Trump: U.S. and Germany Must "Work Together to Protect Our People from Radical Islamic Terrorism"
by MELANIE HUNTER ARTER
March 20, 2017
(CNSNews.com) - In a joint White House press conference with German Chancellor Angela Merkel, President Donald Trump said the two countries must continue to work together to defeat ISIS and protect its people from "radical Islamic terrorism."
"Most importantly, our two countries must continue to work together to protect our people from radical Islamic terrorism and to defeat ISIS. I applaud Chancellor Merkel for Germany's contributions, both civilian and military, as a counter-ISIS coalition member," he said.
"We also recognize that immigration security is national security. We must protect our citizens from those who seek to spread terrorism, extremism and violence inside our borders. Immigration is a privilege, not a right, and the safety of our citizens must always come first, without question," the president said.
Merkel has come under fire for Germany's open door policy for Syrian refugees after four terrorist attacks involving refugees and asylum seekers within a two-week span in July 2016. The country took in more than 1 million refugees in 2015 alone.
Merkel agreed that the U.S. and Germany "fight against Islamist terrorism."
"Together, we fight against Islamist terrorism. Germany is going to step up its work and is going to continue its work in Afghanistan and also in Syria. We're going to monitor the situation there very closely. We're going to work on political solutions in Syria, but also in Libya -- what we talked about," Merkel said.
Trump said he "reiterated" to Merkel his "strong support for NATO, as well as the need for our NATO allies to pay their fair share for the cost of defense."
"Many nations owe vast sums of money from past years, and it is very unfair to the United States. These nations must pay what they owe," he said.
"During our meeting, I thanked Chancellor Merkel for the German government's commitment to increase defense spending and work toward contributing at least 2 percent of GDP. I want to thank the Chancellor for her leadership in supporting NATO and its efforts in Afghanistan. This has come at significant cost, including the lives of over 50 German soldiers, whose sacrifice we greatly honor," the president said.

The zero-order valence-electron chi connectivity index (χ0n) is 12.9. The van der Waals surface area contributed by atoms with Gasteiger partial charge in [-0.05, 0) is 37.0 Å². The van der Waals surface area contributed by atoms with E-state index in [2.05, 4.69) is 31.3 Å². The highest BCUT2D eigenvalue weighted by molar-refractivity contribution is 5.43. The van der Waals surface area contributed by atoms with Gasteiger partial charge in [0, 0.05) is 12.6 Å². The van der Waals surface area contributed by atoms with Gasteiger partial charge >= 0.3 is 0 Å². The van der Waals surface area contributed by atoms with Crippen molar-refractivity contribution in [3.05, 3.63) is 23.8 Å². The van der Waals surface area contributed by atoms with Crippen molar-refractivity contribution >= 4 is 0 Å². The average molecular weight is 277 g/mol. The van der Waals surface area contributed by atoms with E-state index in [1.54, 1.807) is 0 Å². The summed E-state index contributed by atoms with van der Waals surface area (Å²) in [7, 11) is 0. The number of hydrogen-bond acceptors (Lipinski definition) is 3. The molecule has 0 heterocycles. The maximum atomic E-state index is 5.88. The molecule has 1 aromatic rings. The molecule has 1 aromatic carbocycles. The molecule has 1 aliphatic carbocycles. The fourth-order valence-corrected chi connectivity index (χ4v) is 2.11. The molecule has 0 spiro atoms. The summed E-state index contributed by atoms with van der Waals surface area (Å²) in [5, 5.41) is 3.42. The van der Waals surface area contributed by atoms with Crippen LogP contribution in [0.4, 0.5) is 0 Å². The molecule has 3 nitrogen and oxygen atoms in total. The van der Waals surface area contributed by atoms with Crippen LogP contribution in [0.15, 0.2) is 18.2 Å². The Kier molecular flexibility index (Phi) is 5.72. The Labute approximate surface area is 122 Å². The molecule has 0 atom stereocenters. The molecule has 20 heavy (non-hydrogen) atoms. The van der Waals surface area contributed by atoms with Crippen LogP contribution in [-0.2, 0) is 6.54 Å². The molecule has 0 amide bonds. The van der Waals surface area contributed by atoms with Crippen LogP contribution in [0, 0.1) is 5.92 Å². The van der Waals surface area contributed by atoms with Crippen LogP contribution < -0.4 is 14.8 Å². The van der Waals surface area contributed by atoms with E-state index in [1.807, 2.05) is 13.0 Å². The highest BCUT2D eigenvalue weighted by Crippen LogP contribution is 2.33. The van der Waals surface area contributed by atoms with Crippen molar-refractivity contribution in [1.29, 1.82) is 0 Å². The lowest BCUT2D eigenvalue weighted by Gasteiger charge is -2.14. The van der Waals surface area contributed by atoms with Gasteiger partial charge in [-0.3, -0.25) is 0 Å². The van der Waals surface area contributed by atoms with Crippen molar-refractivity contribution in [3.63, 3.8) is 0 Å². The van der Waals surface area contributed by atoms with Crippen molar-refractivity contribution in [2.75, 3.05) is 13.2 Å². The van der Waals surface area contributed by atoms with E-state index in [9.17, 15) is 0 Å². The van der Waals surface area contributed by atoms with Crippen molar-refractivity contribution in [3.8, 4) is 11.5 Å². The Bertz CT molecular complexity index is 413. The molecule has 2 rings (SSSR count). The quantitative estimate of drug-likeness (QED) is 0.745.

Merkel said she was "gratified to know that the president had aligned how important he thinks NATO is."
"NATO is of prime importance for us, and it was not without very good reason that we said during our summit meeting in Wales that also Germany needs to increase expenditure. We committed to this 2-percent goal until 2024. Last year, we increased our defense spending by 8 percent, and we're going to work together again and again on this," she said.
The two met with German and U.S. companies to discuss workplace development and vocational training.
"Germany has done an incredible job training the employees and future employees, and employing its manufacturing and industrial workforce. It's crucial that we provide our American workers with a really great employment outlook, and that includes making sure that we harness the full potential of women in our economy," Trump said.
"My administration is in the process of rebuilding the American industrial base. A stronger America is in the interests, believe me, of the world as a whole," he said.
Merkel also spoke in her capacity as president of the G20 - an international forum for the governments and central bank governors from 20 major economies.
"We say trade has to be rendered fairer. There has to be a win-win situation. We can talk about the details of that. We've already seen today when we had an exchange with our CEOs and also with our apprentices what sort of potential we can tap, what sort our potential our two economies have. It's very moving to see, particularly meeting with these young people, what sort of work towards the future is being done by our companies there," Merkel said.
"So, particularly in this period where we are transiting from traditional manufacturing to industry -- capacity-building skills are so important, incidentally, not only for young people, but also for those who maybe have lost their jobs and need to be re-skilled in order to find a job again, and that is an issue I know is very important for you here in the United States, but it's also important for us in Germany," she said.
Courtesy of CNSNews.com
Melanie has been with CNSNews.com since November 2000 as an evening editor responsible for writing, editing and posting stories to the website. She was promoted to deputy managing editor in 2002, overseeing the radio production department in addition to her daily editing duties. Prior to working at CNSNews.com, Melanie served as news director for WKYS-FM, one of Washington, D.C.'s top-rated radio stations. Ms. Hunter also worked as a traffic reporter for Shadow Broadcasting in the nation's capital and prior to that, as a news anchor/reporter for WAMO-FM in Pittsburgh, Pa. Her television experience was obtained at several Washington, D.C. stations. She worked for America's Most Wanted at Fox affiliate WTTG, the Creative Services Department of WUSA-TV and the Evening Exchange on WHUT-TV. She holds a bachelor's degree in television production from Howard University.